January 26, 2018 2:57 pm
Updated: February 26, 2018 7:12 am

Kim Jong Un’s ‘slush fund’ running dry after so many nuclear missile tests: report

North Korean leader Kim Jong Un is reportedly running out of a critical "slush fund" after all the nuclear testing over the past year.

KCNA/via Reuters

North Korea’s leader, Kim Jong Un is running out of an inherited “slush fund” after a series of pricey nuclear weapon and missile tests, according to a report.

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Two Chinese sources with connections to North Korean government officials told Radio Free Asia on Wednesday that Kim, who is now in his seventh year of ruling the country, is draining the inheritance he received when coming into power, which is used to help run the country.

READ MORE: North Korea accidentally hit its own city in a missile test: report

“Due to Kim Jong Un’s extravagant spending, the slush fund from his father, Kim Jong Il, is running out,” one of the sources told the publication.

“It won’t be easy to control North Korea’s high-level executives, who are [cunning] like racoons.”

WATCH: The nuclear threat posed by North Korea to the rest of the world

The sources said the funds are nearly exhausted because of all the money put towards missile and nuclear weapon tests as well as other luxurious projects, like his Masikryong Ski Resort.

Over the past few months, North Korea has launched numerous missile tests, with the most recent one having a range of around 13,000 kilometres — putting it within range of Washington, D.C.

The source said a majority of North Korea’s nuclear weapons and missile tests have taken place during Kim’s leadership.

READ MORE: North Korea fires ballistic missile, said to be longest-range test yet

South Korean government analysis has put North Korea’s nuclear spending at US$1.1 billion to US$3.2 billion overall, Reuters reported last year (although experts say it’s impossible to make an accurate calculation given the secrecy surrounding the program).

“We can speculate that he spent a lot of money from the number of missile [and nuclear weapons] tests he carried out,” the source told Radio Free Asia.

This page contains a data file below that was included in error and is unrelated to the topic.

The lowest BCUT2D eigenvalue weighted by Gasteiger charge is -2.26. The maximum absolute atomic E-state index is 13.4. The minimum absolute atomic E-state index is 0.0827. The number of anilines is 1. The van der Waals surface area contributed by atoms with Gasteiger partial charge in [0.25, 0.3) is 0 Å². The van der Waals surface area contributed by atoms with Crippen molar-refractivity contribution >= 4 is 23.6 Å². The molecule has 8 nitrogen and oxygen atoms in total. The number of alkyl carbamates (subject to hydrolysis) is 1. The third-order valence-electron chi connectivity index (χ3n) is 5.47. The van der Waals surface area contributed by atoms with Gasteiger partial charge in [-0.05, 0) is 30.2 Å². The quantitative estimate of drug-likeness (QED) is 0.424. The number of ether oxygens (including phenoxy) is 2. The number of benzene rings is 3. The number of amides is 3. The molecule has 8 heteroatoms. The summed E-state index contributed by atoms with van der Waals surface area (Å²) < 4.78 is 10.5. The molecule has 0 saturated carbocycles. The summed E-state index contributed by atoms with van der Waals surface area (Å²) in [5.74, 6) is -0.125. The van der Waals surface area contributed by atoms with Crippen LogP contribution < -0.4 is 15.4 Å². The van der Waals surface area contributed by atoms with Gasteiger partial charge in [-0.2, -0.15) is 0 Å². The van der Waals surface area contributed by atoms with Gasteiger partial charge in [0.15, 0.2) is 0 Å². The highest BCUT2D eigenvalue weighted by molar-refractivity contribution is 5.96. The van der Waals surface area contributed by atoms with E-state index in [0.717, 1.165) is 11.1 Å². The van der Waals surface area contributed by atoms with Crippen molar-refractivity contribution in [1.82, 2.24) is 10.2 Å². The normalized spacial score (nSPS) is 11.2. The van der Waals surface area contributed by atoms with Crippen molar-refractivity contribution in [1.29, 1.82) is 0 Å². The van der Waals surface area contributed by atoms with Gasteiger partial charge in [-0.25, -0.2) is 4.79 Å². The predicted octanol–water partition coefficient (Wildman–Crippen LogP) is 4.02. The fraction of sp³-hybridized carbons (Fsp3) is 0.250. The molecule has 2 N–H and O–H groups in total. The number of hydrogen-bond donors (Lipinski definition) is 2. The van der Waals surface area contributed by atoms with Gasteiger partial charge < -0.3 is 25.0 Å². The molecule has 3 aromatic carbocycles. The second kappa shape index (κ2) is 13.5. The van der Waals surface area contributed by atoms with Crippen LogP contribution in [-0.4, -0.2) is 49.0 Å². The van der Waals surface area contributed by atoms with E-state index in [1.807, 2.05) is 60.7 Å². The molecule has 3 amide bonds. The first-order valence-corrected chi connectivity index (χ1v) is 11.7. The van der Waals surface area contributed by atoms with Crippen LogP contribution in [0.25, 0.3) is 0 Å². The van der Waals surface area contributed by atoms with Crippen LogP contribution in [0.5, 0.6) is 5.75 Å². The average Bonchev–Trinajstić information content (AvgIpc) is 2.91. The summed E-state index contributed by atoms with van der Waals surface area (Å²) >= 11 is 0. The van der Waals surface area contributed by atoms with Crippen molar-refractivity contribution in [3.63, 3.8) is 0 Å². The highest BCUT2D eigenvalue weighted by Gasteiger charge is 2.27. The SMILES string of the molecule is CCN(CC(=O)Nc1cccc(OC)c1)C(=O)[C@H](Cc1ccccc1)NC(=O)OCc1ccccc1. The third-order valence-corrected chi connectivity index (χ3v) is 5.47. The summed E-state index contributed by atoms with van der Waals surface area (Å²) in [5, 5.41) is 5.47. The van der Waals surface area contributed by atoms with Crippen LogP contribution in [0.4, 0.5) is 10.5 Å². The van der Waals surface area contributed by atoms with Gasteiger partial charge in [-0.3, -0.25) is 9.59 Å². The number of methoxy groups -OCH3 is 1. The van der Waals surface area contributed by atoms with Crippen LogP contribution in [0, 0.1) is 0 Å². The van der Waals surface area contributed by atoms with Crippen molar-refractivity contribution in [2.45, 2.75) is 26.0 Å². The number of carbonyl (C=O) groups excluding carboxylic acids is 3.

“Most of the funding for nuclear weapon and missile development is coming from Kim Jong Un’s slush fund.”

WATCH: Kim Jong Un vows to create more nuclear weapons

Winter Olympic strategy?

With funds running low, another source told the media outlet that North Korea’s participation in the Pyeongchang Winter Olympics is a way to “improve relations” and “solicit charity.”

READ MORE: What happens to North Korea’s aid money

“North Korea’s warm gestures toward South Korea have underlying intentions: to use the Pyongchang Winter Olympics that will be held there from Feb. 9 as a breakthrough for their financial difficulties,” the source said.

Sanctions and food shortages

The United Nations has slapped several sanctions on the Hermit Kingdom since the country conducted its first nuclear test in 2006. This has made it difficult for the country to earn foreign cash.

READ MORE: Here are the latest United Nations sanctions on North Korea

Tina Park, founder of the Canadian Centre for the Responsibility to Protect, said a lot of North Korea’s economic problems are the government’s fault. “North Korea is very poor, from objective standards. But one-quarter of their GDP goes straight to the military,” she said.

She said the nation’s “luxury spending” has actually gone up in the past few years, which is “mind boggling if you look at how poor the entire population is,” Parker added.

WATCH: North Korea calls latest U.N. sanctions an ‘act of war’, talks up nuclear threat to U.S. mainland

“And yet they’re building ski resorts and spending money on very luxurious goods,” she said.

North Korea has experienced famines in its history, and the CIA believes that it is unable to produce enough food domestically to feed its people.

READ MORE: Injured defector’s parasites and diet hint at hard life in North Korea

In November, a North Korean soldier who defected to South Korea had an enormous parasitic worm in his stomach. Doctors who removed the 27 centimetre worm said it points to the hygiene and food problem for many North Koreans.

“Although we do not have solid figures showing health conditions of North Korea, medical experts assume that parasite infection problems and serious health issues have been prevalent in the country,” Choi Min-Ho, a professor at Seoul National University College of Medicine, told the Associated Press.

The soldier’s condition was “not surprising at all considering the north’s hygiene and parasite problems,” he added.

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— With files from Global News’ Leslie Young

© 2018 Global News, a division of Corus Entertainment Inc.

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